It’s more than real estate
There’s a town called Buckland, Virginia, where most residents love the land. It’s not the escalating real estate values they love, but the land itself and what it means for this 18th-century community.Buckland is what preservationists call a “cultural landscape.” Scenic horse pastures with grazing thoroughbreds hark to the traditional use of that land when it was first settled in 1774 as an early example of pastoral America.Buckland was featured recently by Reuters News Service because it defies the trend toward strip malls and sprawling suburbs that today threatens most small, attractive communities. Buckland has defied what the Roaring Fork Valley seems more and more to represent – a booming economy based on land development and real estate profits.Residents of Buckland would rather preserve their cultural landscape than make a killing destroying it. Instead of allowing real estate speculation to drive the economy, residents of Buckland celebrate their heritage.Buckland became a town in 1798, and George Washington visited there during his presidency. According to Reuters, a Civil War battle was fought along the banks of the creek that goes through town, and an early turnpike brought commerce to the area.Buckland served for a while as a mill town, but when the mill failed, the economy busted. Circumstances left Buckland as what Reuters calls “a well-preserved time capsule of the mid-19th century.”Aspen has strong similarities to Buckland. Carved from a mountain wilderness less than 150 years ago, Aspen quickly grew into a thriving mining town. When the silver economy crashed, Aspen became a well-preserved time capsule until the late 1940s.Aspen’s cultural landscape is not the same as its historic designation. The cultural landscape defines a far broader sense of place than a focused historic interpretation. The cultural landscape of the Roaring Fork Valley is based on its endangered rural character.Our local governments have neither the clout nor the resolve to preserve the cultural landscape. Governments can preserve historic elements, but the overarching cultural landscape is doomed unless land owners – the people – take an active interest.In Buckland, Route 29 is threatening to invade the “time capsule,” and residents are campaigning for a bypass. They don’t want Buckland to become just another suburb of Washington, D.C.Said one Buckland resident of the cultural landscape he so deeply values: “This is so much greater to us, all of us who live here, than just getting a big price and moving on. I couldn’t sleep nights. I think we all feel that way.”If only that feeling were mutual in other cherished small towns. Instead, real estate fortunes are made by destroying what Buckland residents love. The “big price” and the “moving on” have become commonplace in the Roaring Fork Valley.Selling out and turning your back on a place that provided one’s cultural landscape is widely regarded as the only sound choice for property owners here. Preservation is viewed an unnecessary sacrifice when fortunes are to be made in land development.”The nation’s historic working landscapes, the cornerstone of the American experience, are being erased by residential and industrial sprawl,” warns the Washington-based Cultural Landscape Foundation. “Many working landscapes are rich in cultural values, often identified with a community, an ethnic group or a site that reflects the cultural identity of everyday people who shaped the landscape.”Identity with a community is important to some. Others deride it as a nostalgic or sentimental obstacle to personal riches. Self-interest propels the liquidation of cultural landscapes like the Roaring Fork’s under the overbearing rationale of economics. Only the few citizens and the rare land preservation groups dare to intone the deeper heritage values.Paul Andersen thinks we’ll miss it when it’s gone. His column appears on Mondays.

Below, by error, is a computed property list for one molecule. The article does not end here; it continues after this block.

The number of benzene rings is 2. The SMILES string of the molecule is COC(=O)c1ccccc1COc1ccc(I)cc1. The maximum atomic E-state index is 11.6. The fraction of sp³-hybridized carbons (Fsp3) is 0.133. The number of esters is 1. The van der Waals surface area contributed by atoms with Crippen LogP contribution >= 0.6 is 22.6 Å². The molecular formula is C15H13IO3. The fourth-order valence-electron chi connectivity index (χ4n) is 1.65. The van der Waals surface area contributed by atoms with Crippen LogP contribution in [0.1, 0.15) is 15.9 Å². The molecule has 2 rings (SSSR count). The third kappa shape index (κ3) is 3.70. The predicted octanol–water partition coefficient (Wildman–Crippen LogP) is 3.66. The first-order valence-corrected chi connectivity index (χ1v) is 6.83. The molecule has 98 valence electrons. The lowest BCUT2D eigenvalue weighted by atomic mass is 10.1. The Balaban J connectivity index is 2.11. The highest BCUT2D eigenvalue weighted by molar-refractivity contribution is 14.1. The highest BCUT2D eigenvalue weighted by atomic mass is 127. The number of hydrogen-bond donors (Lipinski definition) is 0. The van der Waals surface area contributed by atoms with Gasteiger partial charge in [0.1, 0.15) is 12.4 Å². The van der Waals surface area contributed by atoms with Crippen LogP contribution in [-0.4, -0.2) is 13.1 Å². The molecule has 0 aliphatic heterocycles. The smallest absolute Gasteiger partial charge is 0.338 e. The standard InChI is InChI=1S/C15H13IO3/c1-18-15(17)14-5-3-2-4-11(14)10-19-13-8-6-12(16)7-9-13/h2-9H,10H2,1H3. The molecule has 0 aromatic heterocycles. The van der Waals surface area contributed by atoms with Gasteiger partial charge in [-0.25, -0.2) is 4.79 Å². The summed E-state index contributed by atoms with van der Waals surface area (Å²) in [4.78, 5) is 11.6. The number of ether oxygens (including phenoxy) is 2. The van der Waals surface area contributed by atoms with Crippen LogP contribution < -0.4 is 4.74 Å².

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“If I was moving through the herd, the others would begin walking away, some of them at a jog, taking their calves with them, but the big brown ungulate would face me sideways, reluctant to move, not wanting to give any ground,” writes Tony Vagneur.